Examining the Pitfalls in CSRD-Aligned Double Materiality Assessments: A Guide for Companies

Editorial TeamEditorial Team
March 26th, 2024
3:16 PM

The CSRD will revolutionize sustainability reporting, aligning it with financial disclosures by requiring comprehensive ESG reporting, necessitating a substantial expansion in disclosure scope regardless of previous practices.


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The European Union's Corporate Sustainability Reporting Directive (CSRD) stands as a pivotal regulation poised to revolutionize your company's approach to sustainability reporting. Designed to elevate reporting standards to parity with financial disclosures, the CSRD mandates comprehensive reporting on environmental, social, and governance (ESG) topics. Regardless of past nonfinancial reporting practices, compliance with the CSRD necessitates a significant expansion of disclosure scope and depth.

To meet CSRD requirements, companies must undertake a "double materiality" assessment, broadening the traditional focus on financial materiality to encompass impacts on stakeholders and society. This approach recognizes that both financial and impact materiality are integral and interconnected. Material risks and opportunities stem from the complex interplay of natural, human, and social resources, with potential implications unfolding over time.

Successfully navigating this assessment demands a nuanced understanding of materiality from dual perspectives, ensuring comprehensive identification of sustainability impacts, risks, and opportunities. By embracing this holistic approach, your company can effectively meet CSRD obligations and contribute to a more transparent and sustainable future.


Dual Perspectives: Financial and Impact Materiality

Financial materiality involves assessing how sustainability issues could impact a company's financial performance and position across short, medium, and long-term horizons. If omitting or misstating sustainability information could influence decisions made by primary users of financial reports, these matters are deemed material. On the other hand, impact materiality focuses on the tangible or potential effects on people or the environment directly linked to a company's operations and value chain. These impacts, whether positive or negative, span short, medium, and long-term timelines.

This dual perspective adds complexity to materiality assessments. The European Sustainability Reporting Standards (ESRS), outlining CSRD reporting requirements, mandate companies to independently evaluate the materiality of sustainability matters from both financial and impact viewpoints. Disclosure is required if a sustainability matter is deemed material from either perspective. To make these determinations, companies will likely require a deeper understanding of sustainability issues within their value chain to effectively measure and assess financial and impact materiality. These steps represent a new frontier for many companies, necessitating a comprehensive approach to sustainability reporting.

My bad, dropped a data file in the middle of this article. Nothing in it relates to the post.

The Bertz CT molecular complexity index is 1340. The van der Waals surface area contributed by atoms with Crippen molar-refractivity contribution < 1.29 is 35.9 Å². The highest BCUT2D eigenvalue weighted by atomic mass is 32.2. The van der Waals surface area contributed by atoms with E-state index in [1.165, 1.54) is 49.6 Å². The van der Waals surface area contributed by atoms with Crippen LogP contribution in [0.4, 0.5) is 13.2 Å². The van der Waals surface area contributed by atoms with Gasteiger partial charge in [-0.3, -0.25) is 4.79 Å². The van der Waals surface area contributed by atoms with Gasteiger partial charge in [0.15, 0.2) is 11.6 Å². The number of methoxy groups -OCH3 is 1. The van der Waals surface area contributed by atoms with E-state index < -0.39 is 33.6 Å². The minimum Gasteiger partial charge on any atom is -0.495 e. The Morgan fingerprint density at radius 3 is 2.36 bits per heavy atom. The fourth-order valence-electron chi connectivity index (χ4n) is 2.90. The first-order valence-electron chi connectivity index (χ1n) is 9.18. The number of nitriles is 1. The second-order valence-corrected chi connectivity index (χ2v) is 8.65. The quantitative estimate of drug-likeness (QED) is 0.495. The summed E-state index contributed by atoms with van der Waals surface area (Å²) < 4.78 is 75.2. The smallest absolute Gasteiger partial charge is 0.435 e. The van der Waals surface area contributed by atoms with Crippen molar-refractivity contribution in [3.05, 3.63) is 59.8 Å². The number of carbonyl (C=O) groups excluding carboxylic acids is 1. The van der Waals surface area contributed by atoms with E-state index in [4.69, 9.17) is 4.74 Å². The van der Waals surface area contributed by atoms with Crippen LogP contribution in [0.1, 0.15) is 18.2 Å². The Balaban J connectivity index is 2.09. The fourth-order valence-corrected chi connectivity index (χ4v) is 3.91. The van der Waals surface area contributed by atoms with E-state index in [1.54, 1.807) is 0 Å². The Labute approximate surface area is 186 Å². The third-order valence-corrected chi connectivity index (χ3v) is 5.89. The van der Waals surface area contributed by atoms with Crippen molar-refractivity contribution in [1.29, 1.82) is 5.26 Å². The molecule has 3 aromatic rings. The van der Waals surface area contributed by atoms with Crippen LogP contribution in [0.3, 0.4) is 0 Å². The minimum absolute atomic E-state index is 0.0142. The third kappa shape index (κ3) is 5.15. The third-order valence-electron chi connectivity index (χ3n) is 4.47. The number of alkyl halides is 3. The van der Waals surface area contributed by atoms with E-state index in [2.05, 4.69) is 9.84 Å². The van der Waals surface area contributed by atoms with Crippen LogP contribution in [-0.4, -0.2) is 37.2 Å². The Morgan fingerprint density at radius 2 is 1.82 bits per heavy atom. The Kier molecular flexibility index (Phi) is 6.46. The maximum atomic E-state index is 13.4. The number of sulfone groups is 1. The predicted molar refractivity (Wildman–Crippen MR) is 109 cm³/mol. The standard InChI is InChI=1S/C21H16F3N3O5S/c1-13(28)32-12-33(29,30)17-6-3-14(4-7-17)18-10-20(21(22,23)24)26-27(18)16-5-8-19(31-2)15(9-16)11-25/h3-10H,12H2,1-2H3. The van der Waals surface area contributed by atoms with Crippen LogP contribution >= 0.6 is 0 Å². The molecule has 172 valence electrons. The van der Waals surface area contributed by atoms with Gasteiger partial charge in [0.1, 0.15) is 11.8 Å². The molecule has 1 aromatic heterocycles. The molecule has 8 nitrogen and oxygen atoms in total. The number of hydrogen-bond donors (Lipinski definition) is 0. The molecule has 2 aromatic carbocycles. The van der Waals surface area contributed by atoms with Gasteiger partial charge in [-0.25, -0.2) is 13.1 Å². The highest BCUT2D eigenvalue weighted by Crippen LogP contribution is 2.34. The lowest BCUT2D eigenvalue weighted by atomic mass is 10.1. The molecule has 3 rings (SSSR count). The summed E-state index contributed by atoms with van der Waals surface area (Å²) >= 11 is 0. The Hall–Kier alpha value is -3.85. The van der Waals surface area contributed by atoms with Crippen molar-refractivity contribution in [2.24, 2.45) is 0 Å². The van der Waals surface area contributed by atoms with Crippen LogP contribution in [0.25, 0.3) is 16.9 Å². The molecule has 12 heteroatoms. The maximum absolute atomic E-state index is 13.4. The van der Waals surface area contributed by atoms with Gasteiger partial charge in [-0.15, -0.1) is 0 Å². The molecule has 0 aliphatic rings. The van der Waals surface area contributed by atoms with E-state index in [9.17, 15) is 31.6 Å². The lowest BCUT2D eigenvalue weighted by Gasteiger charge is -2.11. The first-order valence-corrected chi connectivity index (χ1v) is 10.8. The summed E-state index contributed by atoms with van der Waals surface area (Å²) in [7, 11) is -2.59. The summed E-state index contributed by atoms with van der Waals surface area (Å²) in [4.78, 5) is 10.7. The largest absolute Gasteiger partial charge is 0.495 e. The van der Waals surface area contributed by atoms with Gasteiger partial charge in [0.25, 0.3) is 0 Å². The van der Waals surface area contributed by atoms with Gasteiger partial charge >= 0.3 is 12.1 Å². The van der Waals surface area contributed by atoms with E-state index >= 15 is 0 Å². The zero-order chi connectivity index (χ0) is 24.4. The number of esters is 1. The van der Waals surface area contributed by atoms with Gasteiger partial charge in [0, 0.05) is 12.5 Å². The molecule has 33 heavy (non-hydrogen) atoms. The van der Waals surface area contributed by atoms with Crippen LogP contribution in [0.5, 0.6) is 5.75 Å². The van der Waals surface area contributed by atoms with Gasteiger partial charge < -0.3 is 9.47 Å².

Navigating Materiality Assessment Challenges

Currently, there lack of consensus on materiality assessment practices, with recently proposed implementation guidance by EFRAG offering some flexibility. In this dynamic environment, companies must steer clear of common pitfalls during the design and execution of their materiality assessments. Building a solid foundation in this regard is paramount for CSRD reporting.

To aid in this endeavor, we have identified prevalent pitfalls observed during materiality assessments and provided key insights to help companies avoid similar missteps. By addressing these challenges proactively, companies can equip themselves to handle queries from senior management, audit committees, and assurance processes with confidence.


Shortcuts in Materiality Assessment

Rapidly producing a materiality assessment without proper documentation can expose companies to compliance risks. Focusing solely on speed neglects the need to document the assessment process, sources of information, and level of detail required for disclosing material impacts, risks, and opportunities. A thorough and documented materiality assessment not only mitigates compliance risks but also saves time and resources in the long run, even if the process requires refinement over time. Leveraging inputs from a double materiality assessment and considering all elements can ultimately lead to a more efficient reporting process.  

Lack of Depth in Materiality Assessment

Performing a high-level materiality assessment that overlooks subtopics, impacts, risks, and opportunities, or fails to consider the value chain, exposes companies to compliance risks. Analysis at the topic level without delving into specific impacts and mapping them to components of the value chain limits the coverage and accuracy of the assessment. To produce decision-useful disclosures and streamline reporting, it's crucial to consider subtopics and their alignment with the value chain.


Overreliance on ESRS List

Relying solely on the ESRS list of sustainability matters overlooks entity-specific topics and industry-specific frameworks crucial for a comprehensive materiality assessment. Disclosure of sector-specific information provides stakeholders with vital insights into the impacts and financial implications of sustainability matters. While the ESRS allows for disclosures based on other frameworks like International Financial Reporting Standards (IFRS) or Global Reporting Initiative, clear labeling is necessary in reporting to ensure transparency and alignment with regulatory requirements.